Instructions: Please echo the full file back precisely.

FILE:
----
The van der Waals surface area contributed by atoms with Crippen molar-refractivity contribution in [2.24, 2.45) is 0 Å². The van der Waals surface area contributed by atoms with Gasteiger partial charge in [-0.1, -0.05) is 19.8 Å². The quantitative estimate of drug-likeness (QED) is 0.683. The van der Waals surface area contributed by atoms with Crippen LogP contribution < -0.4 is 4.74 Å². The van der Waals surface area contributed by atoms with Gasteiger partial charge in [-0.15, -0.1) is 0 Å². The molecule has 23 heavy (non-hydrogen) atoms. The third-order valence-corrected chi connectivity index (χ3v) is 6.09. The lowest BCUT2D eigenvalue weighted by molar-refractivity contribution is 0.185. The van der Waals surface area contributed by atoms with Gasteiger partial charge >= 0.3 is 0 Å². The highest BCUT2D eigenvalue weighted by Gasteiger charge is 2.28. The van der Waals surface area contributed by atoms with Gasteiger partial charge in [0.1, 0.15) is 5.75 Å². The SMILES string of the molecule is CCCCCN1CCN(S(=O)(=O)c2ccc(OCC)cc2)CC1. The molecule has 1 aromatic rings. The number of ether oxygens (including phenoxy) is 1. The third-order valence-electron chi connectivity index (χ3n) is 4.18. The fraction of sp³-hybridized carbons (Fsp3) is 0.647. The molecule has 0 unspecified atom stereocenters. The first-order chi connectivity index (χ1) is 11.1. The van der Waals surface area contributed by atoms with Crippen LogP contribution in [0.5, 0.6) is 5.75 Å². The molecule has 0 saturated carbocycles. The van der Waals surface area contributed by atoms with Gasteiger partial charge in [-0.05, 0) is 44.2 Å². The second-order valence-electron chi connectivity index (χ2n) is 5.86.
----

The van der Waals surface area contributed by atoms with Crippen molar-refractivity contribution in [2.24, 2.45) is 0 Å². The van der Waals surface area contributed by atoms with Gasteiger partial charge in [-0.1, -0.05) is 19.8 Å². The quantitative estimate of drug-likeness (QED) is 0.683. The van der Waals surface area contributed by atoms with Crippen LogP contribution < -0.4 is 4.74 Å². The van der Waals surface area contributed by atoms with Gasteiger partial charge in [-0.15, -0.1) is 0 Å². The molecule has 23 heavy (non-hydrogen) atoms. The third-order valence-corrected chi connectivity index (χ3v) is 6.09. The lowest BCUT2D eigenvalue weighted by molar-refractivity contribution is 0.185. The van der Waals surface area contributed by atoms with Gasteiger partial charge >= 0.3 is 0 Å². The highest BCUT2D eigenvalue weighted by Gasteiger charge is 2.28. The van der Waals surface area contributed by atoms with Gasteiger partial charge in [0.1, 0.15) is 5.75 Å². The SMILES string of the molecule is CCCCCN1CCN(S(=O)(=O)c2ccc(OCC)cc2)CC1. The molecule has 1 aromatic rings. The number of ether oxygens (including phenoxy) is 1. The third-order valence-electron chi connectivity index (χ3n) is 4.18. The fraction of sp³-hybridized carbons (Fsp3) is 0.647. The molecule has 0 unspecified atom stereocenters. The first-order chi connectivity index (χ1) is 11.1. The van der Waals surface area contributed by atoms with Crippen LogP contribution in [0.5, 0.6) is 5.75 Å². The molecule has 0 saturated carbocycles. The van der Waals surface area contributed by atoms with Gasteiger partial charge in [-0.05, 0) is 44.2 Å². The second-order valence-electron chi connectivity index (χ2n) is 5.86.